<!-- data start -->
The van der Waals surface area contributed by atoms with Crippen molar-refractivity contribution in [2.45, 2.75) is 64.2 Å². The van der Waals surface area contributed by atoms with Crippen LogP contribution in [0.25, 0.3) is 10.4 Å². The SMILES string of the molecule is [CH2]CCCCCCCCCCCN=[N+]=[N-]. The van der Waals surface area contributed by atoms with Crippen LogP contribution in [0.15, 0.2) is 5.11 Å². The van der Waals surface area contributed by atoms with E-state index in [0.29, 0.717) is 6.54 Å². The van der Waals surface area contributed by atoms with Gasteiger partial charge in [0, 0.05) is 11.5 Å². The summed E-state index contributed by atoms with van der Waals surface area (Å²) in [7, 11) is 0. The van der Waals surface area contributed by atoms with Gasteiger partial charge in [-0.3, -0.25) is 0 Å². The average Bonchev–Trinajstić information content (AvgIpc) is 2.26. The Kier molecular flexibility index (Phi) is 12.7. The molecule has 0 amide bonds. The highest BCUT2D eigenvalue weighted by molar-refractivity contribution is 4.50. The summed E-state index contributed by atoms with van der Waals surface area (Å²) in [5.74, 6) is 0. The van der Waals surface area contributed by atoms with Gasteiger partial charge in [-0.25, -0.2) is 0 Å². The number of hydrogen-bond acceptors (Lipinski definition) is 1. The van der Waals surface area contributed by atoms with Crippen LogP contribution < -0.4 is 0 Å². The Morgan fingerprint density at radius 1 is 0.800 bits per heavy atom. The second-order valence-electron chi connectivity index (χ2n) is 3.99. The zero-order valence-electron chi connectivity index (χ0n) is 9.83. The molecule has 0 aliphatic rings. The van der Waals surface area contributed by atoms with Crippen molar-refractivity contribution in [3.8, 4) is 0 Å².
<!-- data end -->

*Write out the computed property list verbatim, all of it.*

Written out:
The van der Waals surface area contributed by atoms with Crippen molar-refractivity contribution in [2.45, 2.75) is 64.2 Å². The van der Waals surface area contributed by atoms with Crippen LogP contribution in [0.25, 0.3) is 10.4 Å². The SMILES string of the molecule is [CH2]CCCCCCCCCCCN=[N+]=[N-]. The van der Waals surface area contributed by atoms with Crippen LogP contribution in [0.15, 0.2) is 5.11 Å². The van der Waals surface area contributed by atoms with E-state index in [0.29, 0.717) is 6.54 Å². The van der Waals surface area contributed by atoms with Gasteiger partial charge in [0, 0.05) is 11.5 Å². The summed E-state index contributed by atoms with van der Waals surface area (Å²) in [7, 11) is 0. The van der Waals surface area contributed by atoms with Gasteiger partial charge in [-0.3, -0.25) is 0 Å². The average Bonchev–Trinajstić information content (AvgIpc) is 2.26. The Kier molecular flexibility index (Phi) is 12.7. The molecule has 0 amide bonds. The highest BCUT2D eigenvalue weighted by molar-refractivity contribution is 4.50. The summed E-state index contributed by atoms with van der Waals surface area (Å²) in [5.74, 6) is 0. The van der Waals surface area contributed by atoms with Gasteiger partial charge in [-0.25, -0.2) is 0 Å². The number of hydrogen-bond acceptors (Lipinski definition) is 1. The van der Waals surface area contributed by atoms with Crippen LogP contribution < -0.4 is 0 Å². The Morgan fingerprint density at radius 1 is 0.800 bits per heavy atom. The second-order valence-electron chi connectivity index (χ2n) is 3.99. The zero-order valence-electron chi connectivity index (χ0n) is 9.83. The molecule has 0 aliphatic rings. The van der Waals surface area contributed by atoms with Crippen molar-refractivity contribution in [3.8, 4) is 0 Å².